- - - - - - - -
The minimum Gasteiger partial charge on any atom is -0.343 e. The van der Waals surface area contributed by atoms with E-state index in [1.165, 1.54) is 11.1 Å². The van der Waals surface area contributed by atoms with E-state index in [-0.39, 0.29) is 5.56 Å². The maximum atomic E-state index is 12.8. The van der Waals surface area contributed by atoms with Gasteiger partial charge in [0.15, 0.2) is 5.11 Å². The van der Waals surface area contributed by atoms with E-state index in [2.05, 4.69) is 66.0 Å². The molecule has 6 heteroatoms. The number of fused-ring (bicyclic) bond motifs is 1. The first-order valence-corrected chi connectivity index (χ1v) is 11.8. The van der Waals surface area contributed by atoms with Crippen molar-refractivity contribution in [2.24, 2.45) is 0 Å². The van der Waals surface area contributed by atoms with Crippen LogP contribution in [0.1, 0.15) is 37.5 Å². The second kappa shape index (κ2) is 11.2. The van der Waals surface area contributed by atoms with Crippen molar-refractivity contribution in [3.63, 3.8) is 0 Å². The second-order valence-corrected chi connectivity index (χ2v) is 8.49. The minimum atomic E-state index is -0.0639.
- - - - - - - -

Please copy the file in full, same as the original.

The minimum Gasteiger partial charge on any atom is -0.343 e. The van der Waals surface area contributed by atoms with E-state index in [1.165, 1.54) is 11.1 Å². The van der Waals surface area contributed by atoms with E-state index in [-0.39, 0.29) is 5.56 Å². The maximum atomic E-state index is 12.8. The van der Waals surface area contributed by atoms with Gasteiger partial charge in [0.15, 0.2) is 5.11 Å². The van der Waals surface area contributed by atoms with E-state index in [2.05, 4.69) is 66.0 Å². The molecule has 6 heteroatoms. The number of fused-ring (bicyclic) bond motifs is 1. The first-order valence-corrected chi connectivity index (χ1v) is 11.8. The van der Waals surface area contributed by atoms with Crippen molar-refractivity contribution in [2.24, 2.45) is 0 Å². The van der Waals surface area contributed by atoms with Crippen LogP contribution in [0.1, 0.15) is 37.5 Å². The second kappa shape index (κ2) is 11.2. The van der Waals surface area contributed by atoms with Crippen molar-refractivity contribution in [3.63, 3.8) is 0 Å². The second-order valence-corrected chi connectivity index (χ2v) is 8.49. The minimum atomic E-state index is -0.0639.